In a news environment where day three analysis stories often get filed 30 minutes after an important news event occurs, it's somewhat astounding that we find ourselves on week three of talking about a sucky government website.
And, because developments on this story have been ... somewhat static, it's strangely impressive how the lack of news has inspired the opposite reaction in the press, with accusations and predictions growing more apocalyptic and acquiring additional strains of dramatic and dramatically misplaced metaphors.
The slow, messy rollout of the Affordable Care Act's biggest ticket items is D.C.'s latest shiny thing. You can expect new stories about the state of health care—and the state of Healthcare.gov's website—from now until at least the first few weeks of the new year, when enrollees start to get insurance.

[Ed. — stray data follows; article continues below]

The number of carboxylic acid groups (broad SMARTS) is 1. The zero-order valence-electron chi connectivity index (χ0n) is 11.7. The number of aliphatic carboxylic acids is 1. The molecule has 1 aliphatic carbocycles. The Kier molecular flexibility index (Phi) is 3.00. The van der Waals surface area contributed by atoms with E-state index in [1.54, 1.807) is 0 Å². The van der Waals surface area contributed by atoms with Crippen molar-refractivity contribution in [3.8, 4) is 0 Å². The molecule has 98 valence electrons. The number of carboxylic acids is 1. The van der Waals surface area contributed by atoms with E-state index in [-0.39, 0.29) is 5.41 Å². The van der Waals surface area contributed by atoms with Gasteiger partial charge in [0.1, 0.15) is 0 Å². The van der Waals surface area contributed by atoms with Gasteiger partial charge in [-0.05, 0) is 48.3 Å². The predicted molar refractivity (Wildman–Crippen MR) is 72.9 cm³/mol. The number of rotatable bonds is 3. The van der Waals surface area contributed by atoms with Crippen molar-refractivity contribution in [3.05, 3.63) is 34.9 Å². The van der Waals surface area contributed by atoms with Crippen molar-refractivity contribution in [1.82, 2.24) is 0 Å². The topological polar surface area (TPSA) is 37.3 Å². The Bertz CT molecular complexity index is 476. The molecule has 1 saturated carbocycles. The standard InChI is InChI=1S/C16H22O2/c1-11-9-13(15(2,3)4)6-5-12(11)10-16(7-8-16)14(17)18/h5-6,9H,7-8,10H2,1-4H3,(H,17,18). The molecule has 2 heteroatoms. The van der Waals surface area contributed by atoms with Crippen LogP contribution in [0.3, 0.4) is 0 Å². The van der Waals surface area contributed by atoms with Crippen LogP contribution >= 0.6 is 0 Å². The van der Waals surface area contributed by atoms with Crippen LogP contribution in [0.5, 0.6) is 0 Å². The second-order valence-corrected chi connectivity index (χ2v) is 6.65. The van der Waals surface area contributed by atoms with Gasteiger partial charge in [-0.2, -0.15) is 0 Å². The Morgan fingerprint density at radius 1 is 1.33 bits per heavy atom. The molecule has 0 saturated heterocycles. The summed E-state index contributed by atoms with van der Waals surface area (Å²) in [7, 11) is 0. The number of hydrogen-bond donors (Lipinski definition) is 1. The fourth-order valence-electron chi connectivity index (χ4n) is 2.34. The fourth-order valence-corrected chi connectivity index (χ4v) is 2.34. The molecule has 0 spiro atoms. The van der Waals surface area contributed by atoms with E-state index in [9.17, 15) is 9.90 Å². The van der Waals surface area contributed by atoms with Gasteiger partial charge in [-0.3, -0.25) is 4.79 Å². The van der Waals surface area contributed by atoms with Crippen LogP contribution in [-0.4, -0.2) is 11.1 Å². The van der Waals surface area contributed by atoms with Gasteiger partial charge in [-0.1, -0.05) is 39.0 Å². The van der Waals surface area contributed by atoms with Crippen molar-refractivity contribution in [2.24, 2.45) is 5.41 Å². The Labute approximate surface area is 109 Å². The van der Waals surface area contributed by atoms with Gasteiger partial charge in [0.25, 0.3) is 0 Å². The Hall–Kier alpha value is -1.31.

Some of the stories have useful information, like this chart-packed one by Sarah Kliff, which she puts together every day.
Few things excite a political reporter more than polls. They're the sports statistics of the electoral grind, giving any argument that little extra oomph. For people not necessarily known for their numerical prowess, a cleverly placed percentage point is the perfect condiment for any story. Heck, polls can even be the story.
Unfortunately, our enthusiasm for those alluring little numbers can end badly. In election off-season it's not so noticeable, with polls slowing to a relative trickle and our attentions focused elsewhere—or so far in the future that the ambitious dreams of Chris Christie and Hillary Clinton dancing in our heads outweigh any margins of error. But the polls are still there. Exhibit A: presidential approval ratings.